Hummingbird hawk moth, photo credit Charles J Sharp (2017)
Anyone not convinced that moths are every bit as beautiful or amazing as butterflies has surely never seen a hummingbird moth. It is exactly what it sounds like – a moth that looks like a hummingbird both in appearance and action. If you spot one, a first glance will likely leave you thinking you’re watching a hummingbird. It moves quickly from flower to flower, hovering over each one, then zips on to the next. In addition to hovering, it can fly forward, backward, and to the side, moving like a helicopter. Its wings beat so fast (up to 70 beats per second) they are a blur, which also creates the hum associated with hummingbirds. It may be brightly colored, too.
But if you look closely, you may begin to think again. This pollinator is smaller than a hummingbird, only 1-2 inches in length; hummingbirds, on the other hand are generally 3-4 inches long. If you’re still not convinced, look for antennae. Hummingbird moths will have two long, forward-facing antennae. And of course, there are the legs. Birds only have two and most will tuck up their legs during flight, but this insect has 6 legs that dangle beneath it as it flies.
Another thing to note about hummingbird moths is that do not have a beak. Instead, what may look like a beak is actually a long, thin tongue-like probiscis. It works like a hummingbird’s beak and allows them to get nectar out of flowers. Hummingbird moths roll this out when they are feeding and curl it up when they are not. Finally, the body type differs between bird and moth. The hummingbird moths are stouter than their avian counterparts. And, while hummingbirds have a variety of tails, these moths have short, blunt, fuzzy-looking tails. Differences aside, both the moth and the bird are fun to watch, and both are essential, effective pollinators.
Throughout the summer I’ve come across many moths and butterflies, each amazing in their own right. On one hike to a high alpine lake, a friend and I spent our lunch break watching a pair of moths with pale blue wings and dark spots. But were they moths? What’s the difference between a moth and a butterfly anyway?
Generally speaking butterflies are thought of as colorful and, well, beautiful, while moths are thought of as drab. A quick bit of research reveals that moths actually come in a great variety of colors and can be just as beautiful as any butterfly. One of the true differences between the two, though, is that moths tend to be nocturnal, and butterflies are diurnal. In addition, when resting, moths will usually flatten their wings against their bodies; butterflies, on the other hand, fold their wings up over their backs. And, if you get up close and personal with these insects, you’ll find that moths have antennae that are comb-like or feathery and butterflies have thin antennae with club-shaped tips.
Another interesting thing about our encounter was that they were on the ground – not just for a quick second, but throughout our lunch. Shouldn’t they have been on a flower? There certainly were a lot to choose from. As it turns out, butterflies will also consume nutrients, like salt, which is probably what our pair was doing.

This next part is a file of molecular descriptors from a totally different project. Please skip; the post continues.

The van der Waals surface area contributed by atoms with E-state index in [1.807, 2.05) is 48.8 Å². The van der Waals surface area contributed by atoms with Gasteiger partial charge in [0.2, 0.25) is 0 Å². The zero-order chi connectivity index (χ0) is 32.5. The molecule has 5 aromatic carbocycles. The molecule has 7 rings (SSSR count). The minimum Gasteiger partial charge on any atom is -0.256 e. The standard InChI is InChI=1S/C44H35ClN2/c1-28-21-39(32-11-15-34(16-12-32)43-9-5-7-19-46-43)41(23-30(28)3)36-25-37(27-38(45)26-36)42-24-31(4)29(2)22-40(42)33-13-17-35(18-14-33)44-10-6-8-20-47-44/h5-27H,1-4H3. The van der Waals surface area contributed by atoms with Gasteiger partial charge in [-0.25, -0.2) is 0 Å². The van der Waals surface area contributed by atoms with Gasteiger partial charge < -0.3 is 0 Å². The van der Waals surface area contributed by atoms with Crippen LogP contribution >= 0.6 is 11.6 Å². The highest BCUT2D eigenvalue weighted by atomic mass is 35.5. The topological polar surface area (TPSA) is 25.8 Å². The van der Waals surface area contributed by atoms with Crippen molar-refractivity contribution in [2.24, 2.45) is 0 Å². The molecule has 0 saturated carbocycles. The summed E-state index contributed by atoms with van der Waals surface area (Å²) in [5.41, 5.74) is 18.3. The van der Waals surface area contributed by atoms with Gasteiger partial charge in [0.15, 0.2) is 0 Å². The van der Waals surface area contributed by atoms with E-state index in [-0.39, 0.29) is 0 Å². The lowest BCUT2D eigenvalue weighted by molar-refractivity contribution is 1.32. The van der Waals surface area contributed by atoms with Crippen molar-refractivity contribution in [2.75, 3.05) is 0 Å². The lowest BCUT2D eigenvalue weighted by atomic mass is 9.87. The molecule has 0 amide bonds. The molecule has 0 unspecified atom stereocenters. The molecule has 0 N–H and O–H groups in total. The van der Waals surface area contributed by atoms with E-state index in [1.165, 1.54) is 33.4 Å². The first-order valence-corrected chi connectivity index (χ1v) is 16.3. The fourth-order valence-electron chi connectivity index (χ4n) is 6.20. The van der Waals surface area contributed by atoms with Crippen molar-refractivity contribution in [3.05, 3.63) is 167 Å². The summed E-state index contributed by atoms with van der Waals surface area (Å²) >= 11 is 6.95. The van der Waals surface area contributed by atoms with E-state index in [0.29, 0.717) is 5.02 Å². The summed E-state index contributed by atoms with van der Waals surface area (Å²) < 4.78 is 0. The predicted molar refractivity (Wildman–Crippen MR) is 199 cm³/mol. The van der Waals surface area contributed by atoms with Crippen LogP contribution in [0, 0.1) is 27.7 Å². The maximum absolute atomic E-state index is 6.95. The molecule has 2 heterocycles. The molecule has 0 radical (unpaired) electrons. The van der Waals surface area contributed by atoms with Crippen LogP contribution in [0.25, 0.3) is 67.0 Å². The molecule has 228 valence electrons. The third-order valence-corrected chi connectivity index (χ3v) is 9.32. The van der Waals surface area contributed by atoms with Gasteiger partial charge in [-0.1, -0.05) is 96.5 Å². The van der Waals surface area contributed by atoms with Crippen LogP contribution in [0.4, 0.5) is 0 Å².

Obviously, we were wrong – we were watching butterflies. Extensive research has led me to conclude that our butterflies were spring azure butterflies. Probably. There are a lot of nuances to butterfly identification I’ve learned.
One last thing I learned: there are many more species of moths than butterflies. There are approximately 160,000 different species of moths while only 11,000 species of butterflies in the world.
The boo-hoo flower is not it’s real name. But it is an appropriate nickname. The real name is Arctic gentian. It is a lovely goblet-shaped wildflower that grows in clusters, low to the ground in moist areas at or above tree line. It’s white with purple streaks and what I think of as freckles. Inside there are delicate pink stamen and a white stigma (yes, I had to look up “parts of a flower” to remember what all the parts are called!).
As with all wildflowers, I look forward to seeing them every year. People get their spiritual recharge in many places; I get mine on a summer hike to a high alpine lake surrounded by wildflowers. On a recent hike to a beautiful pair of lakes, we came across the Arctic gentian in full bloom.
The Arctic gentian, though, is a harbinger of what’s to come…winter. It is one of the summer season’s latest bloomers. Rangers nicknamed it the boo-hoo flower because it is a sign that the all-too-short alpine summer is almost over. So its sighting is bittersweet. But alas all good things must come to an end. It will make me even more grateful to see the first pasqueflowers and glacier lilies in the spring.
I feel that I would be remiss if I did not give this word the attention it deserves. Years ago on a hot, hot summer day, I saw a squirrel splayed out on our picnic table in the shade…front legs forward, back legs backward, stomach flat on the table. My first thought was to wonder if it was okay. But then I guessed it was probably just hot and was likely just trying to stay cool.
I have now learned that there’s a word for that…splooting!
Animals stretch out like that on cool surfaces to try to reduce body heat. Some use the scientific term, “heat dumping” or “thermoregulation.” I prefer splooting. I have recently seen the neighborhood rabbits splooting (because it is STILL hot outside). According to the National Park Service, this is referred to as, “sploot season.”
Apparently marmots, bears, chipmunks, and other mammals sploot too. And splooting isn’t just for wild animals – pets sploot! Corgis are especially well-known for this (who knew?). Technically, if you were too sprawl out in an effort to cool off, you’d be splooting too. After all, it is sploot season.